Later, as early as the 20th century, the sociologist William G. Sumner proposed two different definitions for the concept of ethnocentrism, which are basically the same as those used today. The first, as we have already seen, refers to the way of looking at the world by which the rest of cultures are examined through their own filter.

Sumner’s other definition was a little different. In it, he described ethnocentrism as a feeling of cohesion and dedication to one’s own group, which provokes a feeling of superiority towards anyone who belongs to another group. It should be noted that in this case the author was also speaking at the level of cultures, and not of smaller groups.

From the formal definition of the term, the concept of ethnocentrism has been used to postulate and reinforce different theories, especially in fields such as sociology or psychology.

Furthermore, studies in fields such as social psychology have confirmed the existence of a large part of the mental mechanisms that are supposedly attributed to this way of thinking.

Characteristics of ethnocentrism

Ethnocentrism is a complex phenomenon that encompasses a whole series of clearly differentiated beliefs, attitudes, and behaviors. Next we will see some of its most important characteristics.

Judgment of other cultures based on one’s own

The main characteristic of ethnocentrism is the use of one’s own habits, cultural factors, ways of thinking or beliefs as a filter to judge whether those of other people are valid or not. The more similar a society is to the one in which one has developed, the more favorably it will be judged.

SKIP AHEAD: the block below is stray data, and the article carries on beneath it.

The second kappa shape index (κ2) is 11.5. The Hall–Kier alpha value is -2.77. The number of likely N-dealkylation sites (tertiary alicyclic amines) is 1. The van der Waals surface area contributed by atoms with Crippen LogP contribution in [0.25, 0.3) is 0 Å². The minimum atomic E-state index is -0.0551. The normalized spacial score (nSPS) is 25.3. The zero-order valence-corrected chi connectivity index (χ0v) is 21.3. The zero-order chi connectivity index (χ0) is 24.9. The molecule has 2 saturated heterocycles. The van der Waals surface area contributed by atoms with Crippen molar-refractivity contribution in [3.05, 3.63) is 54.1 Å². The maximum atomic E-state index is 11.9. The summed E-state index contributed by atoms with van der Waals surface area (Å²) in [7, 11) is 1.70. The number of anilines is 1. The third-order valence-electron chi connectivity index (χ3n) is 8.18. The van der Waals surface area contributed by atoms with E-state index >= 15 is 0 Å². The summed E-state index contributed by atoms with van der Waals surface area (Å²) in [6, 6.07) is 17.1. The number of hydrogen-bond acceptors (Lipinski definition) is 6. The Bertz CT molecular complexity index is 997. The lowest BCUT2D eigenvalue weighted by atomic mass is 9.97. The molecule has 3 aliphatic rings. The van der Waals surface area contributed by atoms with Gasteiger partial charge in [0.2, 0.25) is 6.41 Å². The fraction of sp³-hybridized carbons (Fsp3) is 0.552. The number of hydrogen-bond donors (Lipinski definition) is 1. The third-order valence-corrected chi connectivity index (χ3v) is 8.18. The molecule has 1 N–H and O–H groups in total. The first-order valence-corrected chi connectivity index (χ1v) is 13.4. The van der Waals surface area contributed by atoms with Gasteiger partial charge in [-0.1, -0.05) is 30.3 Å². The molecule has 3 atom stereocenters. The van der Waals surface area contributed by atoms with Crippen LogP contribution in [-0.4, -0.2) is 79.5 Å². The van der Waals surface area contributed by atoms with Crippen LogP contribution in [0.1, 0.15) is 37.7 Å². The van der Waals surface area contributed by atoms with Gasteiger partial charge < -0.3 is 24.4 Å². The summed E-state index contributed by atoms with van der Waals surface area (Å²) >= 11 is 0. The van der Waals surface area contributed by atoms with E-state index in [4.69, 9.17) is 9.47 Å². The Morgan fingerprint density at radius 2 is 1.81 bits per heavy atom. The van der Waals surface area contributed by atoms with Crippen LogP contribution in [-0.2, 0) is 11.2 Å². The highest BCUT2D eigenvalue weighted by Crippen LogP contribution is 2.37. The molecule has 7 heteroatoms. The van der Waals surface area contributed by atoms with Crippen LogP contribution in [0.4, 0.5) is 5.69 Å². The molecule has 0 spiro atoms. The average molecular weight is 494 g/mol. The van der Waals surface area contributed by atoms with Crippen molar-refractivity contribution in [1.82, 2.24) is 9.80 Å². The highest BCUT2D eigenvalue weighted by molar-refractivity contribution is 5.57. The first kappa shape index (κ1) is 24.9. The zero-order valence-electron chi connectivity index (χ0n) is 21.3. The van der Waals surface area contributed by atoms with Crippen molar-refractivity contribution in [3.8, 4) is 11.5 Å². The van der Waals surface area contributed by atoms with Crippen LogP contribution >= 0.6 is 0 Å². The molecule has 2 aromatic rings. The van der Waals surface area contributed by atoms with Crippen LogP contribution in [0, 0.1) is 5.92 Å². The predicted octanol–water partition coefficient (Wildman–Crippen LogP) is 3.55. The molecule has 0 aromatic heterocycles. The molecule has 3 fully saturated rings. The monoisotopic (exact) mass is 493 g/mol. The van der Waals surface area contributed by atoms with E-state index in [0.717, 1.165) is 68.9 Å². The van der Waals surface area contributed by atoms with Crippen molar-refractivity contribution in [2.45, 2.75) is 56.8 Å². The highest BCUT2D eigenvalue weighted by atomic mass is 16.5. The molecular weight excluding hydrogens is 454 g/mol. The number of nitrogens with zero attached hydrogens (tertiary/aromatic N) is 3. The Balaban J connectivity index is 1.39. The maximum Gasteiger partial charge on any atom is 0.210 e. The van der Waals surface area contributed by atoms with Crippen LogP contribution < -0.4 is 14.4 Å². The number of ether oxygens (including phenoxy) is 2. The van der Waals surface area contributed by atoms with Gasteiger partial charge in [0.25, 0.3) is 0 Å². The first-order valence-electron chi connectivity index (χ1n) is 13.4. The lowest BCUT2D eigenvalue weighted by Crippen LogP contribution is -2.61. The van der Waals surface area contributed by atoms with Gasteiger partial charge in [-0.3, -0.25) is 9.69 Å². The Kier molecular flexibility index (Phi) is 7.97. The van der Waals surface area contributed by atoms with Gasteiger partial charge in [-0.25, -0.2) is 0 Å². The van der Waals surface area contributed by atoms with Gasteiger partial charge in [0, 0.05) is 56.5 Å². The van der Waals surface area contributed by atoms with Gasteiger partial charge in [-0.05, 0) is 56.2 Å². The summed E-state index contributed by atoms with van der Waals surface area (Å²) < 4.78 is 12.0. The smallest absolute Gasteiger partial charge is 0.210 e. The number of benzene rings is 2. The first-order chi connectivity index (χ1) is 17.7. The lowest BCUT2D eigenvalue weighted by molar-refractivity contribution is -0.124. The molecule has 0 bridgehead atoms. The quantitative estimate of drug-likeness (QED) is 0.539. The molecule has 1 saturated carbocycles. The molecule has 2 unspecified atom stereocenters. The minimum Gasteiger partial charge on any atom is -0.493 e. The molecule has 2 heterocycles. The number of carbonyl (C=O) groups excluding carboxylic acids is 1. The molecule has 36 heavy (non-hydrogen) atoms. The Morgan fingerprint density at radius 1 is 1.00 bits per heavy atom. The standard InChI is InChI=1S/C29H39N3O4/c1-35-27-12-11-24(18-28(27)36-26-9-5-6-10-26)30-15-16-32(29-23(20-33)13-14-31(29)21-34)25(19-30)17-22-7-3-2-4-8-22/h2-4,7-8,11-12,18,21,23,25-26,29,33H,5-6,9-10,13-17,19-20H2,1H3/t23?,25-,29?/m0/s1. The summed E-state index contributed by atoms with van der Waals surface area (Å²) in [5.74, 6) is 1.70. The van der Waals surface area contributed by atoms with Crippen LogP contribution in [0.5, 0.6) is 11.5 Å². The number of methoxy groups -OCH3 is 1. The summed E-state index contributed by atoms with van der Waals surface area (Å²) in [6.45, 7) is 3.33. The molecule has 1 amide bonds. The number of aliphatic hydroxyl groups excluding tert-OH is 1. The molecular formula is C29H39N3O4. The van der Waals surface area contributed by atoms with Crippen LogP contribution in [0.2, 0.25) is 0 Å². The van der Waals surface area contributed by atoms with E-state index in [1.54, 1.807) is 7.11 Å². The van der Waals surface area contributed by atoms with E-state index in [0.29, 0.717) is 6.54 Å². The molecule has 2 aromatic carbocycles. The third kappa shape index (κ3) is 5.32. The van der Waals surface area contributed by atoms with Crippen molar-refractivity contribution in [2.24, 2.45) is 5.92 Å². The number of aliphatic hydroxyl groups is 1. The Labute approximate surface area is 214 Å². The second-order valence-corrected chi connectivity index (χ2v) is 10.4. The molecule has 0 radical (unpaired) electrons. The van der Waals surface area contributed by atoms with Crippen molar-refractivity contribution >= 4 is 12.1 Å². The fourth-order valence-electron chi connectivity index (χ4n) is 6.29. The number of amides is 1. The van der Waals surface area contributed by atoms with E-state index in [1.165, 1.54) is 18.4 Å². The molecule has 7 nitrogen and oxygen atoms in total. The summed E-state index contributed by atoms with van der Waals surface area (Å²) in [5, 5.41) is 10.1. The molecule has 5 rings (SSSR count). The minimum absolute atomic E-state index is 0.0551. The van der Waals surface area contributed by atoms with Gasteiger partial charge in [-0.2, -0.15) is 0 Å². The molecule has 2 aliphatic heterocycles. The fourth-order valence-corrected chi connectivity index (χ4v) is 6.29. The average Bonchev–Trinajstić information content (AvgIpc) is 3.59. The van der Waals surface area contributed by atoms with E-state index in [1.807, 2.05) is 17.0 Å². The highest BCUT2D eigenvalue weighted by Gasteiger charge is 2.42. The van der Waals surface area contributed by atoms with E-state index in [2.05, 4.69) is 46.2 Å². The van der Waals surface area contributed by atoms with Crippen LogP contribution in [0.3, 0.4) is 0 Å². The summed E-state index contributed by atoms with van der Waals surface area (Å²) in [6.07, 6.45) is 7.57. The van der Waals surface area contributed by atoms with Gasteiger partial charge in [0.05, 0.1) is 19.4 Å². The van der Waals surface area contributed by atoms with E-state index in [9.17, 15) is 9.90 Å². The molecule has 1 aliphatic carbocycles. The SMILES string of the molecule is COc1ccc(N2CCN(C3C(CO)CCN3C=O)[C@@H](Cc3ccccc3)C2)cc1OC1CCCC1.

Thus, for example, an individual affected by ethnocentrism will think that the religion practiced in his country will be the only valid one, and will only accept to a greater or lesser extent those that are very similar to his own. The same will happen with other aspects of their culture, such as their attitudes towards relationships or sex, their artistic expressions or their beliefs about life.

In this way, when ethnocentrism occurs, culture itself becomes the yardstick against which all other groups on the planet are judged. This attitude does not take into account the great diversity that exists in the world in terms of societies and their ways of thinking and acting.

Establishing a hierarchy

A side effect of using one’s own culture as a reference to assess the others is the creation of a hierarchy. For ethnocentric people, the society in which they live is superior to all others (and in many cases, it is the best that has ever existed in all of history).